Elul, or: August

A haibun

The Hebrew calendar is lunar, rather than solar like the Gregorian calendar, which is used throughout most of the world. However, unlike the lunar Muslim calendar, the Hebrew calendar includes leap years, making Jewish holidays seasonal. Passover, for example, is always in the Spring; Chanukah is always in the Winter. The exact dates of our holidays vary from year to year on the Gregorian calendar, but they are always celebrated at the same time of year.

Ten years ago, my wife and I got married on August 30, which corresponded to the first of the Hebrew month of Elul. Some years, our Hebrew anniversary is in September, but this year it falls on the evening of August 8th (as lunar days begin at sunset). One could say that we have two wedding anniversaries.

The Hebrew word Elul is traditionally understood as an acronym for the phrase ‘Ani l’dodi v’dodi li’ (אני לדודי ודודי לי) – ‘I am my beloved’s and my beloved is mine.’ Usually, this phrase is considered to be a reference to the loving relationship between God and the Jewish people, which is especially relevant during Elul, coming, as it does, just before the Jewish High Holy Days when, according to tradition, we stand before God in judgment. However, this phrase is also quite popular in a romantic context, and it graced the cover of of our beautiful wedding invitations…

Jerusalem heat
drops in the summer evenings ~
in time for sushi

d’Verse

For this ‘Haibun Monday’ at d’Verse, we were prompted to write about whatever inspires us about this month — the namesake of Augustus, the solemn memorials to inhumanity and survival, madcap vacationing in sultry weather, or traditional Autumn — write a haibun alluding to August.

55 thoughts on “Elul, or: August”

  1. Funny you should bring all this up, David. אני ל’דודי ו’דודי לי is on our Ketubah, as well as another quote from שִׁיר הַשִּׁירִים, but in Russian: ‘Положи меня как печать на сердце твое.’ The Ketubah itself was done by a Russian artist, a friend, who did know Hebrew, but copied the text faithfully from a standard Ketubah (the Rabbi was terribly impressed). Odessa Opera House is incorporated into the design, as well as musical instruments, books and scrolls.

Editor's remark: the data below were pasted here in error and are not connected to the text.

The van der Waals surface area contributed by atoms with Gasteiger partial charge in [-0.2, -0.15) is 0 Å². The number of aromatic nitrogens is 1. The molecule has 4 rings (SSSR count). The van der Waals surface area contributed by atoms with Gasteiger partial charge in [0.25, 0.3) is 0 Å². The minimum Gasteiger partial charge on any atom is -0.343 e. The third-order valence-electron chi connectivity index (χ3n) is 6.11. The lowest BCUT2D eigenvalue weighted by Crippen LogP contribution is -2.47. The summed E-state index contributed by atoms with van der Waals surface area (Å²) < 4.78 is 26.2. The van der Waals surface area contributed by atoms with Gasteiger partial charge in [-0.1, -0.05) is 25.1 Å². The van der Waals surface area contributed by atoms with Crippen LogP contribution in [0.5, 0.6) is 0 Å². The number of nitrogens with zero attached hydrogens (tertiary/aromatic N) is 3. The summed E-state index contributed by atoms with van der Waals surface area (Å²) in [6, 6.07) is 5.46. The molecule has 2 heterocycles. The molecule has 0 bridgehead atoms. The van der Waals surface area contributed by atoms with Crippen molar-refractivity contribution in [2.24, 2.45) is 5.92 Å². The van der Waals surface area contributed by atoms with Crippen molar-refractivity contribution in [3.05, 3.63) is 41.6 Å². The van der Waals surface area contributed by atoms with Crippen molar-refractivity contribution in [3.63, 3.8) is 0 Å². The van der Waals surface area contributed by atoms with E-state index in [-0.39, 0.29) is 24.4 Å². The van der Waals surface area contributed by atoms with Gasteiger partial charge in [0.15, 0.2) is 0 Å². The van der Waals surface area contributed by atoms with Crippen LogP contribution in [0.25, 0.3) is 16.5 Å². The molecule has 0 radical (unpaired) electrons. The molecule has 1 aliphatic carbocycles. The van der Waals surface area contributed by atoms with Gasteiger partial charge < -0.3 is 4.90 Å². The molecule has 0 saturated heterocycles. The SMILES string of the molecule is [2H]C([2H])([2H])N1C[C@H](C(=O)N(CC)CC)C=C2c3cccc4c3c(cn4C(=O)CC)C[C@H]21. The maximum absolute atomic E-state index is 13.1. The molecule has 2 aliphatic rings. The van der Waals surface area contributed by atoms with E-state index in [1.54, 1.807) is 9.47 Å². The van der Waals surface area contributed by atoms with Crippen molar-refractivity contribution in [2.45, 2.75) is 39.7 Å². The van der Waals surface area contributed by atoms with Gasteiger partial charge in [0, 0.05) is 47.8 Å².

As to the two anniversaries, we always celebrate two of everything – why not, if you get an extra chance to celebrate? So I have just celebrated my second birthday (I just turned 18 once again!), and we have made it a sushi-making day, with my sons and all grandkids around the table. I couldn’t have wished for a better celebration!
    Love,
    D

  2. Its lovely to read about other traditions – I am constantly being educated. Happy Anniversary ❤ (In the UK a gift of tin marks ten years of marriage – maybe elsewhere too, I don’t know).

    1. 💜 Marion 💜

      I’m familiar with that list of materials… but I don’t know of an equivalent in the Jewish tradition. (it would be very convenient to have that)

      Yours,
      David

  3. Love the Haiku!! And the detail about the Hebrew calendar was very interesting. Living in China, I was exposed to their lunar calendar but I never came to truly understand it. In ages past, seasons must’ve been way more important than a time or a date. And, as a southern hemisphere dweller, I notice how much we are dictated to by dates that have nothing to do with the pagan festival at hand – Christmas in summer, Easter in autumn – it’s all topsy turvy. The older I get the more this inconsistency bothers me. Perhaps I am just old and cranky.

      1. I was only in China for a year… teaching English at a small University is southern central China. I learned to speak enough to get about and, when I got back, I studied the language for a year or two. But nothing beats studying the language in situ. Mandarin is a beautiful language. I don’t doubt most religions have incorporated aspects of paganism. It was the life then – the harvest, the seasons… life was dependent on these great cycles. What could be more important to people than the earth and weather that kept them sustained… or not. Religion had its own purpose but I can imagine it would have been hard to eradicate that central focus.

  4. I much prefer the romantic interpretation of that phrase. If the Jews are God’s beloved, he’s got a funny way of showing it. And I also like the way you turn the mood to just a little self-derision with that final line of the haiku. Subtle and funny.

    1. P.S. I agree with you vis-à-vis the phrase, Jane… but I always feel compelled to provide the traditional context before sharing my own take – my preferences and perspectives don’t exist in a bubble, particularly when it comes to religion and politics.

      1. Of course, and it’s always interesting. I don’t actually believe that Lugh existed and that he protected the harvest, but I do like to put ‘Christian’ traditions into context—they just pinched existing beliefs and slapped a sticker ‘Christian’ on them.

      1. I am working on a project about the prophet Elijah, and this post just have me such a deep layer for a character within one of the stories. – the hand of providence my friend. 😊So happy to follow your blog. It’s just stirs my creativity

          1. Your welcome mate. I am not Hebrew. But grew up a sabbath keeping protestant. And certain things add authenticity to my biblical studies… Your post today being one of them

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